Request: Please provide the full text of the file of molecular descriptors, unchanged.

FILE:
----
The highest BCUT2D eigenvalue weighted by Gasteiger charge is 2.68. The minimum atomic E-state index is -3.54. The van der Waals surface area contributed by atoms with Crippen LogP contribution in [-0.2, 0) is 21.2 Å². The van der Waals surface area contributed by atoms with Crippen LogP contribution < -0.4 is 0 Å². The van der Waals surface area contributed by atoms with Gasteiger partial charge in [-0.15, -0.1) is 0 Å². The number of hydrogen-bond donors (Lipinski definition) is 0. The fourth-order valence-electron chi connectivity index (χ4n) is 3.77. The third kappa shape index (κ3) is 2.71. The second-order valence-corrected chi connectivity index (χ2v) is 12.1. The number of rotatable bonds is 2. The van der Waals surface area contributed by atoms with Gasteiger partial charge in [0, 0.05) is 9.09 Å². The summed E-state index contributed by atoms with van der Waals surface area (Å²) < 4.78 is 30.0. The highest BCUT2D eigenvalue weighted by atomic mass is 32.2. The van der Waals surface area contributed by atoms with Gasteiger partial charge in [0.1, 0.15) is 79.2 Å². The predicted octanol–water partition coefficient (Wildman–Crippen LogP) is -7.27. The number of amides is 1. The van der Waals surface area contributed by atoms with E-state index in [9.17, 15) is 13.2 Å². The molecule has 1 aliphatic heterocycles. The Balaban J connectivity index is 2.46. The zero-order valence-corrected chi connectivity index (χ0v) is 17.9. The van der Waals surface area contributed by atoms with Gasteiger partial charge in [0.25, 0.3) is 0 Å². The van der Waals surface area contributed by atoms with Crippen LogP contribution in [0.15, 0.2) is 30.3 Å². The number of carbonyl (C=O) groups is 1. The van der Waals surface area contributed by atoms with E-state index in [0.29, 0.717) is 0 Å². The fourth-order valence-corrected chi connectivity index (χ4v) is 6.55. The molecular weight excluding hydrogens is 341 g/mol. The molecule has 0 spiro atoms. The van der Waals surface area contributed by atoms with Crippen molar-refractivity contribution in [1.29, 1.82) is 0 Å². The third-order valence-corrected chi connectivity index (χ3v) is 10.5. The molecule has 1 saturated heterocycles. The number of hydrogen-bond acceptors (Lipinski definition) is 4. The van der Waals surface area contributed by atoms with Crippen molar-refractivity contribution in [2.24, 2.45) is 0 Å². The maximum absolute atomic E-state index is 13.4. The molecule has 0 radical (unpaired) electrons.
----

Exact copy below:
The highest BCUT2D eigenvalue weighted by Gasteiger charge is 2.68. The minimum atomic E-state index is -3.54. The van der Waals surface area contributed by atoms with Crippen LogP contribution in [-0.2, 0) is 21.2 Å². The van der Waals surface area contributed by atoms with Crippen LogP contribution < -0.4 is 0 Å². The van der Waals surface area contributed by atoms with Gasteiger partial charge in [-0.15, -0.1) is 0 Å². The number of hydrogen-bond donors (Lipinski definition) is 0. The fourth-order valence-electron chi connectivity index (χ4n) is 3.77. The third kappa shape index (κ3) is 2.71. The second-order valence-corrected chi connectivity index (χ2v) is 12.1. The number of rotatable bonds is 2. The van der Waals surface area contributed by atoms with Gasteiger partial charge in [0, 0.05) is 9.09 Å². The summed E-state index contributed by atoms with van der Waals surface area (Å²) < 4.78 is 30.0. The highest BCUT2D eigenvalue weighted by atomic mass is 32.2. The van der Waals surface area contributed by atoms with Gasteiger partial charge in [0.1, 0.15) is 79.2 Å². The predicted octanol–water partition coefficient (Wildman–Crippen LogP) is -7.27. The number of amides is 1. The van der Waals surface area contributed by atoms with E-state index in [9.17, 15) is 13.2 Å². The molecule has 1 aliphatic heterocycles. The Balaban J connectivity index is 2.46. The zero-order valence-corrected chi connectivity index (χ0v) is 17.9. The van der Waals surface area contributed by atoms with Gasteiger partial charge in [0.25, 0.3) is 0 Å². The van der Waals surface area contributed by atoms with Crippen LogP contribution in [0.15, 0.2) is 30.3 Å². The number of carbonyl (C=O) groups is 1. The van der Waals surface area contributed by atoms with E-state index in [0.29, 0.717) is 0 Å². The fourth-order valence-corrected chi connectivity index (χ4v) is 6.55. The molecular weight excluding hydrogens is 341 g/mol. The molecule has 0 spiro atoms. The van der Waals surface area contributed by atoms with Crippen molar-refractivity contribution in [1.29, 1.82) is 0 Å². The third-order valence-corrected chi connectivity index (χ3v) is 10.5. The molecule has 1 saturated heterocycles. The number of hydrogen-bond acceptors (Lipinski definition) is 4. The van der Waals surface area contributed by atoms with Crippen molar-refractivity contribution in [2.24, 2.45) is 0 Å². The maximum absolute atomic E-state index is 13.4. The molecule has 0 radical (unpaired) electrons.